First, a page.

Researchers have developed a hologram that allows you to reach out and “feel” it — not unlike the holodecks of “Star Trek.” University of Glasgow scientists have created hologram system that uses jets of air known as “aerohaptics” to replicate the sensation of touch, according to Ravinder Daahiya, a researcher who worked on the project.
He said that the air jets can allow you to feel “people’s fingers, hands, and wrists.” The team published a paper of their findings in Advanced Intelligent Systems. “In time, this could be developed to allow you to meet a virtual avatar of a colleague on the other side of the world and really feel their handshake,” he said in his piece for The Conversation.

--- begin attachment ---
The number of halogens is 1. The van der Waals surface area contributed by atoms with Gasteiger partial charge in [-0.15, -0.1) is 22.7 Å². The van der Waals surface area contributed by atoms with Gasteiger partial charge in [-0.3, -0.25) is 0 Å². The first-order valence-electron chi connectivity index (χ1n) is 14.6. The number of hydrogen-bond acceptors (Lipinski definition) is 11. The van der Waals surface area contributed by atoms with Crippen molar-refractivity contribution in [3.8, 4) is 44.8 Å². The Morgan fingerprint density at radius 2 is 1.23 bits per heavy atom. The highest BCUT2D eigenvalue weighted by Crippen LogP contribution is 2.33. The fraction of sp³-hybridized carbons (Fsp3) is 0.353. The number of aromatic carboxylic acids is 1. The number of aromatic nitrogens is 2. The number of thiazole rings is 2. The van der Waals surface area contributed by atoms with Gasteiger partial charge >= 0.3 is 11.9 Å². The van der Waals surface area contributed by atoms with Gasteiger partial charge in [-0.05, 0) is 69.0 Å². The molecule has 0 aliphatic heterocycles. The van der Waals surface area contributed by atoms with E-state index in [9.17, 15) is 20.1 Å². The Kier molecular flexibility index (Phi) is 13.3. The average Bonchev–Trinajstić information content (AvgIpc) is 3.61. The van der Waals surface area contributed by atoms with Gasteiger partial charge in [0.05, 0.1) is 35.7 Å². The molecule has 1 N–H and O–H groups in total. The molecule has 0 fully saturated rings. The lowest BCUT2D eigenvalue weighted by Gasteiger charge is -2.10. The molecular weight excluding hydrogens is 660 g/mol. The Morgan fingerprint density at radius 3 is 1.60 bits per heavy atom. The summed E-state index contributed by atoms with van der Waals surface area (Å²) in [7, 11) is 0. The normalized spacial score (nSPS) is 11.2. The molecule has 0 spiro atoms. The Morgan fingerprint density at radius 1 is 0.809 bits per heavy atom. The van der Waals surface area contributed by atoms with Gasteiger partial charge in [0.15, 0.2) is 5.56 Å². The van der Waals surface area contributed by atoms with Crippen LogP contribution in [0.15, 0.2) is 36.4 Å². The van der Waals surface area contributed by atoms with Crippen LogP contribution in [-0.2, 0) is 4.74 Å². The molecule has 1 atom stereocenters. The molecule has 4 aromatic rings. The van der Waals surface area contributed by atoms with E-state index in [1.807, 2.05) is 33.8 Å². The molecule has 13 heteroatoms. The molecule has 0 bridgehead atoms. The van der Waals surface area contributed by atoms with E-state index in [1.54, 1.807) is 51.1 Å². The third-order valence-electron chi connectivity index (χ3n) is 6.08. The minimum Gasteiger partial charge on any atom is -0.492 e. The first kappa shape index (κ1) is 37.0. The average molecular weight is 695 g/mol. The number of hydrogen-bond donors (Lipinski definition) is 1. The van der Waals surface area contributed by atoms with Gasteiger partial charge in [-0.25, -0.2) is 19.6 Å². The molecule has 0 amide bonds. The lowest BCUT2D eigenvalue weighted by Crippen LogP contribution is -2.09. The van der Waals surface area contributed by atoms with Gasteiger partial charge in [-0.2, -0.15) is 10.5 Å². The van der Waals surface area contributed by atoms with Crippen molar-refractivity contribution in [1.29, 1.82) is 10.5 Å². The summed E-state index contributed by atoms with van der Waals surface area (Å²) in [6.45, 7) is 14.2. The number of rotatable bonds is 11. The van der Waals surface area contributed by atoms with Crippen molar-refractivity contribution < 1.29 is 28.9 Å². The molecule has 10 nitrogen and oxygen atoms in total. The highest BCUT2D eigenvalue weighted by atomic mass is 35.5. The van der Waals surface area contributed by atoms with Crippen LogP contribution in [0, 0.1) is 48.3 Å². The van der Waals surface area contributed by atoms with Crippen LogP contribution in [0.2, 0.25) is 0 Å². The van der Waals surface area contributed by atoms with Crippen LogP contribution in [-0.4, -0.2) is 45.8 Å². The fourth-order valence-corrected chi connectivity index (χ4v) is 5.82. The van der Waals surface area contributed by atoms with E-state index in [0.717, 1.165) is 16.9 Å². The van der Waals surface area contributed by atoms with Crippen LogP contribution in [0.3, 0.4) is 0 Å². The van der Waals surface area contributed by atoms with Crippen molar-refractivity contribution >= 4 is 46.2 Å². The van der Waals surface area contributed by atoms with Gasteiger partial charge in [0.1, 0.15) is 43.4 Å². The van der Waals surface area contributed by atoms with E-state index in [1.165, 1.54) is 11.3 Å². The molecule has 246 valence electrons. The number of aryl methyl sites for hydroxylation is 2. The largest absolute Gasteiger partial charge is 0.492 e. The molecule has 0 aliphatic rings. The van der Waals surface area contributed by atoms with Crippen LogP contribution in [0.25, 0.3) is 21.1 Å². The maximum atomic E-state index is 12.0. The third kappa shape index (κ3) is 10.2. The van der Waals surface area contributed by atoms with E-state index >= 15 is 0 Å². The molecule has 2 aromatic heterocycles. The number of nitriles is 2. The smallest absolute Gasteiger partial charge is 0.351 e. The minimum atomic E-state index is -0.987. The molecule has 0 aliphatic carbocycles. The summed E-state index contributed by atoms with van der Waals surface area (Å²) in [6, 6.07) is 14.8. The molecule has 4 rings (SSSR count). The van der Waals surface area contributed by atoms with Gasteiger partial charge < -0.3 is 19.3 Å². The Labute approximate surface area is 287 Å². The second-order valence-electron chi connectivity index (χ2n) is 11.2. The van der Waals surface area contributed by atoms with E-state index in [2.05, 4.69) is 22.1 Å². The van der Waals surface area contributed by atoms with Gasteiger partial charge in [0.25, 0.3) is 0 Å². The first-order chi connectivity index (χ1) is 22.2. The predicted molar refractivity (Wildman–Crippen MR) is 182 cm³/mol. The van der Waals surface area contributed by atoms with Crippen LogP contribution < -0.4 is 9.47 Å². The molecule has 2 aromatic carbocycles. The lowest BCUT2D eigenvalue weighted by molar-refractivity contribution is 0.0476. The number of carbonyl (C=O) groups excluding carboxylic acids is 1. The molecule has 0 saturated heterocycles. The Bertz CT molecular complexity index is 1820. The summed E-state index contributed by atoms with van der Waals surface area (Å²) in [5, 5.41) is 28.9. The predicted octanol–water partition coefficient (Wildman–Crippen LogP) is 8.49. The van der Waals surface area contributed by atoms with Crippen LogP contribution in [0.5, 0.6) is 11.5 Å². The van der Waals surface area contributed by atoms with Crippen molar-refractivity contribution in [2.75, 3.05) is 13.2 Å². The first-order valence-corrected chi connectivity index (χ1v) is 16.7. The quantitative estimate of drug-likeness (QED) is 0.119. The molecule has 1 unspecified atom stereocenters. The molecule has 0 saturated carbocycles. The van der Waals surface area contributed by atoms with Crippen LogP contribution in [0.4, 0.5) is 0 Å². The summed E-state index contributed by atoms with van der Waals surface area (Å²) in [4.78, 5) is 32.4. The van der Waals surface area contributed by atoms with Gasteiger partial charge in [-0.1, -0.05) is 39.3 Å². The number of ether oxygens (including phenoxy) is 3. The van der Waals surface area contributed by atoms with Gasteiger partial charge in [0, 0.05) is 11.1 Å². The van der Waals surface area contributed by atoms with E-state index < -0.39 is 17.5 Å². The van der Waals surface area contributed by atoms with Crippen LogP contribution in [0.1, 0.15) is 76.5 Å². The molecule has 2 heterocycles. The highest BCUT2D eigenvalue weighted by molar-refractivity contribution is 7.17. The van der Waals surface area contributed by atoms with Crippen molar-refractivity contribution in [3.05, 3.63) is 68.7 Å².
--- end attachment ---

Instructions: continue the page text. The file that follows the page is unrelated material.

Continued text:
“It could even be the first steps towards building something like a holodeck.” Similar to previous touch sensory holograms, the aerohaptic system doesn’t require a handheld controller or smart gloves in order to produce the sense of touch. Instead, a nozzle, which is able to respond to the movements of your hand, blows air with an appropriate amount of force onto you.
Daahiya and his team tested this with an interactive projection of a basketball, which he said “can be convincingly touched, rolled and bounced.” “The touch feedback from air jets from the system is also modulated based on the virtual surface of the basketball, allowing users to feel the rounded shape of the ball as it rolls from their fingertips when they bounce it and the slap in their palm when it returns,” he said. READ MORE